Anthony Fragola Temple in Spain

Learning a Language is Hard

Well, ok, duh. That’s a pretty well known fact. Not very many people say that learning a language is easy and the programs/websites/classes claiming they can “Make you fluent in Japanese in 30 days!” are lying, unless you’re Daniel Temmet, a British savant who learned Icelandic, considered by some to be the most difficult language in the world, in a week and spoke on a television show from Reykjavik:

I think that understanding the basics and being able to speak enough to get by doesn’t take too long to learn, especially if you work hard at it, but to actually know a language, in my opinion, is so much more than that. Even though I know enough Spanish to have a half-decent conversation, I don’t claim that I speak it and I’m not sure when I’ll be comfortable enough to do that.

If you get past the fundamentals and have a working knowledge of a language, there are still quite a few things to conquer. I’m realizing that imitating the accent is very important in having native speakers understand you. And for Spanish, that means using five vowel sounds (not the 12+ we’re used to in English), rolling the r’s (something I have yet to learn) and in Northern Spain specifically, pronouncing z’s and soft c’s like a ‘th’ and pronouncing the ‘j’/’g’ harder than normal (imagine a tone-downed version of the sound you make when you clear your throat). Once you’ve mastered the accent, you’ll be as fluent as a native speaker, right? Wrong.

Apart from imitating the accent, you’ve got to really work to understand it too. The majority of my Spanish teachers have been native English speakers. I’ve only ever had two native Spanish speakers as professors, and neither of them has been from Spain. So, getting here and having to ask “¿Cómo?” after everything my host family said was a little discouraging. After starting to get used to hearing the rhythm and the accent, there’s even more to worry about.

Understanding the slang/idioms/colloquial language that people use can also be very tricky. It can be very hard to understand certain phrases, and it can be very difficult to explain them too. You can say something that would be grammatically sound according to a textbook. That doesn’t mean that a native speaker would say it though. So understanding and learning how to use common, everyday language is vitally important to fluency.

In combination with the pronunciation and accent, these sayings, vocabulary and inflection create different dialects of language. Here is a map of Northwestern Spain and the different dialects of Spanish spoken here:

As you can see, spanning across the two most Northwestern autonomous communities of Spain, there are 7 distinct, classifiable dialects spoken. The more rural the area, the more distinct the dialects become. Some are even considered to be separate, though related, languages from Spanish.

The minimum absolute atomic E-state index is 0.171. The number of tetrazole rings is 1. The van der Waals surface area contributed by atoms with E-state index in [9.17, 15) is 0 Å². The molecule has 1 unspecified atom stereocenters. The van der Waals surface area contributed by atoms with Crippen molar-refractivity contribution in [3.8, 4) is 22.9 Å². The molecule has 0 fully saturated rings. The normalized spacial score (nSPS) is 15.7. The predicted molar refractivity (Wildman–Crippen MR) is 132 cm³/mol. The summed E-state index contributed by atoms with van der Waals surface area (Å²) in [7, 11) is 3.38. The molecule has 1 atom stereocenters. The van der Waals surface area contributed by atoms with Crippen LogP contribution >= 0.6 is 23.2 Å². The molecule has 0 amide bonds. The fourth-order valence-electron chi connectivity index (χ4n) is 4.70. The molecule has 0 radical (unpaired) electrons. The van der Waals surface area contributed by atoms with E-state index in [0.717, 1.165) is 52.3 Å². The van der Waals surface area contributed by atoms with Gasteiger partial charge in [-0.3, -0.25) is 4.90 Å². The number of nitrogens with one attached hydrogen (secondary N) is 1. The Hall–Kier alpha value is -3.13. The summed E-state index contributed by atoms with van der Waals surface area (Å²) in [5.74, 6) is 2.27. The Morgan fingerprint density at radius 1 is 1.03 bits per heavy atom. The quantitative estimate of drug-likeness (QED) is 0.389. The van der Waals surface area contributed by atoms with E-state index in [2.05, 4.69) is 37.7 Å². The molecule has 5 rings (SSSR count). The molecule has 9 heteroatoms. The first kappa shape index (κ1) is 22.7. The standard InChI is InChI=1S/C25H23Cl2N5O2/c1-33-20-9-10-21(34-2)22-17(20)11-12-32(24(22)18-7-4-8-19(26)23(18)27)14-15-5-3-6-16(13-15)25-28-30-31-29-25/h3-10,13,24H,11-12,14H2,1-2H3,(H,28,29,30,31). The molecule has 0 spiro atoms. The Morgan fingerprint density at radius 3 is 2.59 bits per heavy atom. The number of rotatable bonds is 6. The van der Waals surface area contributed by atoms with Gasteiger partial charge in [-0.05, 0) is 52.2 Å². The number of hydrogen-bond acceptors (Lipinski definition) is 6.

Even though all of this seems really frustrating and annoying, that’s what interests me about it. That we learn our mother tongue without consciously thinking but that it can be so hard to learn a second language fascinates me so much. I tell my host mom that if I decide that medicine isn’t for me, I think studying linguistics and second language acquisition would be really interesting. She just says No, vas a ser doctor – No, you’re going to be a doctor.

Language is not only a means of communication between people, which is very important, but it also a factor in defining how we think. Lately, I’ve been sitting with my host family and I’ll occasionally have a thought. Not necessarily a particularly intellectual one (those are pretty rare) but something more like “I’m hungry.” And then, I’ll think to myself that a Spanish speaker could want the same exact thing (food), but instead think “Tengo hambre.” Madness! How could anyone think about being hungry differently? It’s hunger. It’s that simple. Ok, I’m getting a little off topic here.

Anyway, I’ve been starting to think about all of this more and more while in Spain. To me, knowing a language isn’t being able to chat with someone for a few minutes about sports. It’s not being able to order a café con leche. It’s not getting an ‘A’ on an exam. Knowing a language means being able to think in that language. To hear the subtleties and inflections when someone speaks. To hear a joke and laugh instinctively. To unconsciously swear in when you stub your toe. And for us who are learning a second language, to know that language is to think without translating into our mother tongue.

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